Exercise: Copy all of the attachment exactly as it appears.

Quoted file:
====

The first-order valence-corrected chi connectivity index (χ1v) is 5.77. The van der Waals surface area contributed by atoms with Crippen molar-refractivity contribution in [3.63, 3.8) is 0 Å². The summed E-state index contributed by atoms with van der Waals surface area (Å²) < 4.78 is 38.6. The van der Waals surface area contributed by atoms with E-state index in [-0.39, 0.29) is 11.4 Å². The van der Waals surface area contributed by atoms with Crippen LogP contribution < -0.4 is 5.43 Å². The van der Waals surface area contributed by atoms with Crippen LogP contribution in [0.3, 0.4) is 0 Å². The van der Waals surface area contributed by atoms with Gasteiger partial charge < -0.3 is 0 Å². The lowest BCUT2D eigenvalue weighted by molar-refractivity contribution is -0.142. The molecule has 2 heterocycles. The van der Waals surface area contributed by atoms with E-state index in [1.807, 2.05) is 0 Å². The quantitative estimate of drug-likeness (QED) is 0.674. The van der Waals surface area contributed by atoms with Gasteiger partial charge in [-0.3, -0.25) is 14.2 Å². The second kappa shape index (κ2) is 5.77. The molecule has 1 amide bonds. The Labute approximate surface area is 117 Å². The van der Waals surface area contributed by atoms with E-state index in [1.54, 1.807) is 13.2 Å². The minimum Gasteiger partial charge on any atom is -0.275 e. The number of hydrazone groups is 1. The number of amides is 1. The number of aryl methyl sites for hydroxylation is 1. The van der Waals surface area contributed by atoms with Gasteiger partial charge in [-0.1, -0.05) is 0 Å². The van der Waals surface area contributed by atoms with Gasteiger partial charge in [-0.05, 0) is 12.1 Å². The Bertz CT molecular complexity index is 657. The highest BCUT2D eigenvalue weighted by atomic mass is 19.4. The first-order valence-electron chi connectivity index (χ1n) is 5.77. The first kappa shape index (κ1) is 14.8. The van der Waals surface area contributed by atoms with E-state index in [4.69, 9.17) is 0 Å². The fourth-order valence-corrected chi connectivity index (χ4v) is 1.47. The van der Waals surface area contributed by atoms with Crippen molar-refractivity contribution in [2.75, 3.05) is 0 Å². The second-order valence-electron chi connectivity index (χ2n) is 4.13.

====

The first-order valence-corrected chi connectivity index (χ1v) is 5.77. The van der Waals surface area contributed by atoms with Crippen molar-refractivity contribution in [3.63, 3.8) is 0 Å². The summed E-state index contributed by atoms with van der Waals surface area (Å²) < 4.78 is 38.6. The van der Waals surface area contributed by atoms with E-state index in [-0.39, 0.29) is 11.4 Å². The van der Waals surface area contributed by atoms with Crippen LogP contribution < -0.4 is 5.43 Å². The van der Waals surface area contributed by atoms with Crippen LogP contribution in [0.3, 0.4) is 0 Å². The van der Waals surface area contributed by atoms with Gasteiger partial charge < -0.3 is 0 Å². The lowest BCUT2D eigenvalue weighted by molar-refractivity contribution is -0.142. The molecule has 2 heterocycles. The van der Waals surface area contributed by atoms with E-state index in [1.807, 2.05) is 0 Å². The quantitative estimate of drug-likeness (QED) is 0.674. The van der Waals surface area contributed by atoms with Gasteiger partial charge in [-0.3, -0.25) is 14.2 Å². The second kappa shape index (κ2) is 5.77. The molecule has 1 amide bonds. The Labute approximate surface area is 117 Å². The van der Waals surface area contributed by atoms with E-state index in [1.54, 1.807) is 13.2 Å². The minimum Gasteiger partial charge on any atom is -0.275 e. The number of hydrazone groups is 1. The number of amides is 1. The number of aryl methyl sites for hydroxylation is 1. The van der Waals surface area contributed by atoms with Gasteiger partial charge in [-0.1, -0.05) is 0 Å². The van der Waals surface area contributed by atoms with Gasteiger partial charge in [-0.05, 0) is 12.1 Å². The Bertz CT molecular complexity index is 657. The highest BCUT2D eigenvalue weighted by atomic mass is 19.4. The first-order valence-electron chi connectivity index (χ1n) is 5.77. The first kappa shape index (κ1) is 14.8. The van der Waals surface area contributed by atoms with E-state index in [4.69, 9.17) is 0 Å². The fourth-order valence-corrected chi connectivity index (χ4v) is 1.47. The van der Waals surface area contributed by atoms with Crippen molar-refractivity contribution in [2.75, 3.05) is 0 Å². The second-order valence-electron chi connectivity index (χ2n) is 4.13.